To ensure the best outcome, the doctors include dry eye testing in their standard preop consultations. Although questioning patients about symptoms can be productive, the doctors rely on testing to rate the severity of each patient's dry eye and to identify an appropriate treatment plan. They typically use a slit lamp to assess the tear volume and tear film break-up time. They also use lissamine green staining to evaluate the lid margin.
In addition, both doctors ask their refractive surgery patients if they're pursuing surgery due to contact lens intolerance. This helps them identify contact lens wearers who may be having laser vision correction because dry eye prohibits them from wearing contact lenses comfortably. Dry eye that exists prior to refractive surgery can imply compromised results, and it's likely that dry eye symptoms will persist after surgery.
“In any refractive surgery procedure, we all know the ocular surface — and specifically the tear film — is the first surface that refracts light. As a result, if you have poor tear film, you will have a poor refractive result,” explains Dr. Gordon.
To prepare the cornea for laser vision surgery, the Institute relies primarily on Oasis TEARS. They report that you can expect to see an improved ocular surface after about 3-4 weeks of using Oasis TEARS in cases where a patient presents with dry eye and no related lid margin disease. If your patient has lid margin disease, it could take as long as several months for the ocular surface to return to a relatively normal state, but it's worth the wait.
Dr. Gordon cautions that an unhappy patient is more likely to blame you and your technique for compromised results, as opposed to an inherent flaw in preexisting ocular health, such as dry eye.
Because the healing phase following refractive surgery is characteristically associated with dry eye, Dr. Weiss sees a number of dry eye patients during follow-up consultations. “Dry eye is especially frequent with mature patients who are over 40 and have undergone a LASIK or a lens-based procedure,” he states. While tears are a viable option post-surgery, plugs can mitigate dry eye associated with refractive surgery.
Drs. Gordon and Weiss routinely insert OASIS temporary plugs in refractive surgery patients at the time of the procedure — a preventative measure that lessens dry eye symptoms during healing. In conjunction with tears, plugs can provide an extra boost to relieve dry eye symptoms and promote the healing process.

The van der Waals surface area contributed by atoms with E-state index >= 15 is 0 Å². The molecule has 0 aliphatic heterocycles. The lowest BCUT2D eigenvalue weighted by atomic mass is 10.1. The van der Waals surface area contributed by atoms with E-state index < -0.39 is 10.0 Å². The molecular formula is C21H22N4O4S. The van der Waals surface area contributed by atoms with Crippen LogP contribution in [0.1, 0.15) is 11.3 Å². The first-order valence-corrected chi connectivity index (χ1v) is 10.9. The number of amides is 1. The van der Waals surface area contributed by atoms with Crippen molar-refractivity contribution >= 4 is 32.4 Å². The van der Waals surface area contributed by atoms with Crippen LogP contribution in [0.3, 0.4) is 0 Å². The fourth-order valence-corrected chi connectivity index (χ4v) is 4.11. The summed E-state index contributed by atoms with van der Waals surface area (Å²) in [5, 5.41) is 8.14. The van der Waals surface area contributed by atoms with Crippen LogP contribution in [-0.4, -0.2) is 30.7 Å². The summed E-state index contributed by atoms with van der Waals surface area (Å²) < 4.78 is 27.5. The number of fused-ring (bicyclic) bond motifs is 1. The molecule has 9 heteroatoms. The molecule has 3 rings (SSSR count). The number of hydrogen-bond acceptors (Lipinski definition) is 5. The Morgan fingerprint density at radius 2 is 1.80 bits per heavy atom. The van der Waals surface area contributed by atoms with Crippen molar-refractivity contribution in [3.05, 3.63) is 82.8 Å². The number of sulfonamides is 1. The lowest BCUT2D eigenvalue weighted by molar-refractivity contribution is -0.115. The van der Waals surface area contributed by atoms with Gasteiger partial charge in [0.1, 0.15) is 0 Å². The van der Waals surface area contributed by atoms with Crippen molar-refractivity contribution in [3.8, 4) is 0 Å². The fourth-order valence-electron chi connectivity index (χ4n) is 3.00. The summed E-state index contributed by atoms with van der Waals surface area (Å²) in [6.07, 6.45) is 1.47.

Following nearly any surgery, recovering and maintaining ocular surface health is a top priority. Although dry eye is often present in a number of post-surgery patients, Dr. Weiss understands that ocular surface health has a tremendous effect on IOL implantation.
“With premium lenses, if there is an ocular surface complication, dry eye will magnify the vision problem,” says Dr. Weiss, who specializes in premium lenses.
The IOL patients who are referred to him are frustrated with their results, often complaining of blurred vision. “Nine times out of ten,” he says, “they aren't happy and it's a result of an ocular surface problem, which is usually dry eye.” He initiates treatment with Oasis TEARS and his patients typically experience significantly reduced dry eye within 3 to 4 weeks.
Ultimately, the consequences of neglecting dry eye at any stage, whether it is before surgery, during recovery or post-surgery, can imply compromised vision, discomfort and patient dissatisfaction. Taking the time to manage dry eye prior during each phase of a patient's surgery will make for an improved outcome.
By ensuring a healthy ocular surface prior to surgery, Drs. Gordon and Weiss see dry eye management as a consistent way to optimize all surgeries and build on the success of their practice. With Oasis TEARS, they have effectively cared for their heavy flow of refractive surgery patients and achieved a high level of patient satisfaction. ■
Ophthamology Management, Issue: October 2011